Implementation of a screening programme for abdominal aortic aneurysms (AAA), which will save the lives of thousands of older men was launched today
A major push forward in the implementation of a screening programme for abdominal aortic aneurysms (AAA), which will save the lives of thousands of older men, was launched today by Health Secretary Andrew Lansley.
The Health Secretary launched the largest phase of the screening programme at Leicester Royal Infirmary, one of the first sites to offer screening for AAA. This major roll out will cover 80 per cent of the country, with screening available across the whole of England by the end of March 2013. The NHS AAA screening programme, which started in 2009 for men aged 65, aims to prevent up to half of the 6,000 deaths every year.
Health Secretary Andrew Lansley said:
“One of the key outcomes of improvement in the NHS must be to reduce avoidable mortality. Over the last nine years, in Opposition and now in Government, I have long campaigned for AAA screening, arguing how many lives it can save. So I am very pleased to be able to today launch the third, and biggest phase of AAA screening, taking us to 80 per cent coverage of England by April 2012.
“By March 2013 screening for abdominal aortic aneurysms will be available for all men over 65 in England.
“Screening saves lives and improves the health of the nation - by spotting aneurysms early, it can be monitored, prevented from getting worse and treated if necessary, saving the lives of thousands of older men.
“Modernising the NHS will help ensure this screening programme is delivered to the highest standards - with men found to have large aneurysms being referred to high quality vascular services - resulting in real improvements in patients’ health.”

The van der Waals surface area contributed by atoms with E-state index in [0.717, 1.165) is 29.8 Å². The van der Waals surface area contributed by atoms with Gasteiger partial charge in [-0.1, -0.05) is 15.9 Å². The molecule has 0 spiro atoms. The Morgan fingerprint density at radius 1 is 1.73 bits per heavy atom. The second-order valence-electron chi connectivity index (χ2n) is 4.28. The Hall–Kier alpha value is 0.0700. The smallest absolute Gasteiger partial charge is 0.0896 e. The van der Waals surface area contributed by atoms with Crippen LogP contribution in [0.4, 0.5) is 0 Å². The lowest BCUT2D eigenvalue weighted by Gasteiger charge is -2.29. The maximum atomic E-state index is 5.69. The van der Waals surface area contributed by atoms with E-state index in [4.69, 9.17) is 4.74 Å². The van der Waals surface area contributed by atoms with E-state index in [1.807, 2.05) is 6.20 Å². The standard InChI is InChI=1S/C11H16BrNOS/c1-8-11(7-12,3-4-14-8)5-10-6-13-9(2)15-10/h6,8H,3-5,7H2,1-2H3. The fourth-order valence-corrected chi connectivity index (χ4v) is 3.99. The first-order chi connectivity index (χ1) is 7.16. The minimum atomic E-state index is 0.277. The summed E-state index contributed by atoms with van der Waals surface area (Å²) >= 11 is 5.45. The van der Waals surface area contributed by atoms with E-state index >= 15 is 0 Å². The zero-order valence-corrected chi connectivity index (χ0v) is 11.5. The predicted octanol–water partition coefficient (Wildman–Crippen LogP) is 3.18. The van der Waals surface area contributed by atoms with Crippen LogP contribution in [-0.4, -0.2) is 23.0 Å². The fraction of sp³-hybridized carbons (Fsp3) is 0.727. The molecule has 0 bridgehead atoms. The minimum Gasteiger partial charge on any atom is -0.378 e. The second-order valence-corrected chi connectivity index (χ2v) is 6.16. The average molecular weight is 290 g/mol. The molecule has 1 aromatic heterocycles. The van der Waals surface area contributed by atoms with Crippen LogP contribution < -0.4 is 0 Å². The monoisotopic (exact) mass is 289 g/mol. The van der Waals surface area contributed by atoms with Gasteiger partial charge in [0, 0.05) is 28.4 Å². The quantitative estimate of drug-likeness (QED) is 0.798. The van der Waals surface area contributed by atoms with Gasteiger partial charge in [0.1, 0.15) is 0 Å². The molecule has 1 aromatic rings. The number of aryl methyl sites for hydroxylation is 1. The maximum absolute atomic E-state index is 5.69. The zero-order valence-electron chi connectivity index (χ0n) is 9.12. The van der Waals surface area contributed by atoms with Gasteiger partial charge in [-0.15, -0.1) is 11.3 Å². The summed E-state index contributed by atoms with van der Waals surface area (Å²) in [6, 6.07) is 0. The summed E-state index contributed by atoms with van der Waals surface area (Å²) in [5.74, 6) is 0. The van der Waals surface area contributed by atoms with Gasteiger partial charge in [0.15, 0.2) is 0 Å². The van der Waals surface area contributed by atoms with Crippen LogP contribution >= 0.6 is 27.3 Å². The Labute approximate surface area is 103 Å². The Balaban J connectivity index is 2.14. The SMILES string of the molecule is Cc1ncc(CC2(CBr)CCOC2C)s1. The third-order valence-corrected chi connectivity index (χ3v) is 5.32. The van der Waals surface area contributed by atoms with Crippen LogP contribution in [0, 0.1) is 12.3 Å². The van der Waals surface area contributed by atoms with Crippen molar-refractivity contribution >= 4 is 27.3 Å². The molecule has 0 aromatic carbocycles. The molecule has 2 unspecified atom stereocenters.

This is the third phase of the programme and is by far the largest. It involves 18 new local programmes being rolled out across the country - doubling the current coverage to 80 per cent of the country. Phase four will complete by March 2013 and will mean the screening programme will be available across England.
Abdominal aortic aneurysms are formed when the major blood vessel to the body weakens and expands. Around 6,000 people in England and Wales, mostly men aged 65 and over, die every year from ruptured abdominal aortic aneurysms.
Notes to Editors
For further information, contact Department of Health press office on 020 7210 5221.
Programmes by Implementation Phase
Early Implementation sites (2009/10)
South Devon & Exeter
South West London
Phase One (2010/11)
Heart of England
North Central London
Greater Manchester (expansion of South Manchester programme)
Phase Two (2011/12)
East Yorkshire and Humber
North West London
Kent & Medway
Hereford & Worcestershire
Phase Three (to start from October 2011 to March 2012)
Coventry & Warwick
Cumbria & Lancashire
Norfolk and Norwich